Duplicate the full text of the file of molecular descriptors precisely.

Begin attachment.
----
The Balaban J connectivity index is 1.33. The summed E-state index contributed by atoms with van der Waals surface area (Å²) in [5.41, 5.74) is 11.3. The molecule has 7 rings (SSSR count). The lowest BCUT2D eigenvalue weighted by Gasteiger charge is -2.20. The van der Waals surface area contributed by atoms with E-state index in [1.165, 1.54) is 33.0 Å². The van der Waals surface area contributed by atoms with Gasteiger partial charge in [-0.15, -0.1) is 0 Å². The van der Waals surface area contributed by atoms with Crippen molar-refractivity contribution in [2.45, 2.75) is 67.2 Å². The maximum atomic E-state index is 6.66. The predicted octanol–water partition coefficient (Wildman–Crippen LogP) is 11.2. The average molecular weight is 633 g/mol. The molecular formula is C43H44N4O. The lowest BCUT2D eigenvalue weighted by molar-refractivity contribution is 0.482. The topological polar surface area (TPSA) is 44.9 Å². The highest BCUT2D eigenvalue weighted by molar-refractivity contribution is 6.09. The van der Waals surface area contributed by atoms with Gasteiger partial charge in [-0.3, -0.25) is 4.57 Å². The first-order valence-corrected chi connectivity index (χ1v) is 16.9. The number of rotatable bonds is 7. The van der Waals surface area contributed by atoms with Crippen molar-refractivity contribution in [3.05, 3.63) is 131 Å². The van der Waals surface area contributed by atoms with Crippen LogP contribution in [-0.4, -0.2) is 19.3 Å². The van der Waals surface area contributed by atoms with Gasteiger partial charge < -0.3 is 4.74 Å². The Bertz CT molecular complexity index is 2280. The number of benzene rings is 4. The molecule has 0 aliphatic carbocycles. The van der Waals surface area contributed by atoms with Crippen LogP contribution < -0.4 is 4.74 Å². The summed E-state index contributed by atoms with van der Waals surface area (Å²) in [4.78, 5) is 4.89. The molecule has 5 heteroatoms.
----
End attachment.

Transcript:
The Balaban J connectivity index is 1.33. The summed E-state index contributed by atoms with van der Waals surface area (Å²) in [5.41, 5.74) is 11.3. The molecule has 7 rings (SSSR count). The lowest BCUT2D eigenvalue weighted by Gasteiger charge is -2.20. The van der Waals surface area contributed by atoms with E-state index in [1.165, 1.54) is 33.0 Å². The van der Waals surface area contributed by atoms with Gasteiger partial charge in [-0.15, -0.1) is 0 Å². The van der Waals surface area contributed by atoms with Crippen molar-refractivity contribution in [2.45, 2.75) is 67.2 Å². The maximum atomic E-state index is 6.66. The predicted octanol–water partition coefficient (Wildman–Crippen LogP) is 11.2. The average molecular weight is 633 g/mol. The molecular formula is C43H44N4O. The lowest BCUT2D eigenvalue weighted by molar-refractivity contribution is 0.482. The topological polar surface area (TPSA) is 44.9 Å². The highest BCUT2D eigenvalue weighted by molar-refractivity contribution is 6.09. The van der Waals surface area contributed by atoms with Gasteiger partial charge in [-0.3, -0.25) is 4.57 Å². The first-order valence-corrected chi connectivity index (χ1v) is 16.9. The number of rotatable bonds is 7. The van der Waals surface area contributed by atoms with Crippen molar-refractivity contribution in [3.05, 3.63) is 131 Å². The van der Waals surface area contributed by atoms with Crippen LogP contribution in [-0.4, -0.2) is 19.3 Å². The van der Waals surface area contributed by atoms with Gasteiger partial charge < -0.3 is 4.74 Å². The Bertz CT molecular complexity index is 2280. The number of benzene rings is 4. The molecule has 0 aliphatic carbocycles. The van der Waals surface area contributed by atoms with Crippen LogP contribution < -0.4 is 4.74 Å². The summed E-state index contributed by atoms with van der Waals surface area (Å²) in [4.78, 5) is 4.89. The molecule has 5 heteroatoms.